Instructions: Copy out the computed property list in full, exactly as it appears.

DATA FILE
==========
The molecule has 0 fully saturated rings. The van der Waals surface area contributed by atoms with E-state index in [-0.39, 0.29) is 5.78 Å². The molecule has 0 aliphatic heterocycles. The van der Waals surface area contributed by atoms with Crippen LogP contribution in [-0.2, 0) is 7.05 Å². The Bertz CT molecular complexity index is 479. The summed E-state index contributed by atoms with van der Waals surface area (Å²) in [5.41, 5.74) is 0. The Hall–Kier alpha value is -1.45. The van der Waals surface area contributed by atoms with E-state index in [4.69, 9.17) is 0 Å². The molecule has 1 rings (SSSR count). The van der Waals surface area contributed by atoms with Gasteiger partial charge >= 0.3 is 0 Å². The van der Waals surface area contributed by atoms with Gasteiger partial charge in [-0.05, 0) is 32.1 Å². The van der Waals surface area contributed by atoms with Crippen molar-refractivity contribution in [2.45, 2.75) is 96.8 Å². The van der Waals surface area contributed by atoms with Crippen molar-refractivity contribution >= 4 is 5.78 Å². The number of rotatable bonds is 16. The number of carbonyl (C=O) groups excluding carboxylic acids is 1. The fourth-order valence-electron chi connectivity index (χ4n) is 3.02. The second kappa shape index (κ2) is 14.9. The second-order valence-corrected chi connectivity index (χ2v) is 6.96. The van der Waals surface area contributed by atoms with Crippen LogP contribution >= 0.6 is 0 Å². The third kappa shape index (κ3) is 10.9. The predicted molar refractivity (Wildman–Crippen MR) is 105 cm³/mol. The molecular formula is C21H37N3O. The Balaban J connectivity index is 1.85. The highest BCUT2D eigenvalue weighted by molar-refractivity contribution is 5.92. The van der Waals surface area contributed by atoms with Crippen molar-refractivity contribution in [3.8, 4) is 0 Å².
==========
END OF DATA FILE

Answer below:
The molecule has 0 fully saturated rings. The van der Waals surface area contributed by atoms with E-state index in [-0.39, 0.29) is 5.78 Å². The molecule has 0 aliphatic heterocycles. The van der Waals surface area contributed by atoms with Crippen LogP contribution in [-0.2, 0) is 7.05 Å². The Bertz CT molecular complexity index is 479. The summed E-state index contributed by atoms with van der Waals surface area (Å²) in [5.41, 5.74) is 0. The Hall–Kier alpha value is -1.45. The van der Waals surface area contributed by atoms with E-state index in [4.69, 9.17) is 0 Å². The molecule has 1 rings (SSSR count). The van der Waals surface area contributed by atoms with Gasteiger partial charge >= 0.3 is 0 Å². The van der Waals surface area contributed by atoms with Gasteiger partial charge in [-0.05, 0) is 32.1 Å². The van der Waals surface area contributed by atoms with Crippen molar-refractivity contribution in [2.45, 2.75) is 96.8 Å². The van der Waals surface area contributed by atoms with Crippen molar-refractivity contribution >= 4 is 5.78 Å². The number of rotatable bonds is 16. The number of carbonyl (C=O) groups excluding carboxylic acids is 1. The fourth-order valence-electron chi connectivity index (χ4n) is 3.02. The second kappa shape index (κ2) is 14.9. The second-order valence-corrected chi connectivity index (χ2v) is 6.96. The van der Waals surface area contributed by atoms with Crippen LogP contribution >= 0.6 is 0 Å². The third kappa shape index (κ3) is 10.9. The predicted molar refractivity (Wildman–Crippen MR) is 105 cm³/mol. The molecular formula is C21H37N3O. The Balaban J connectivity index is 1.85. The highest BCUT2D eigenvalue weighted by molar-refractivity contribution is 5.92. The van der Waals surface area contributed by atoms with Crippen molar-refractivity contribution in [3.8, 4) is 0 Å².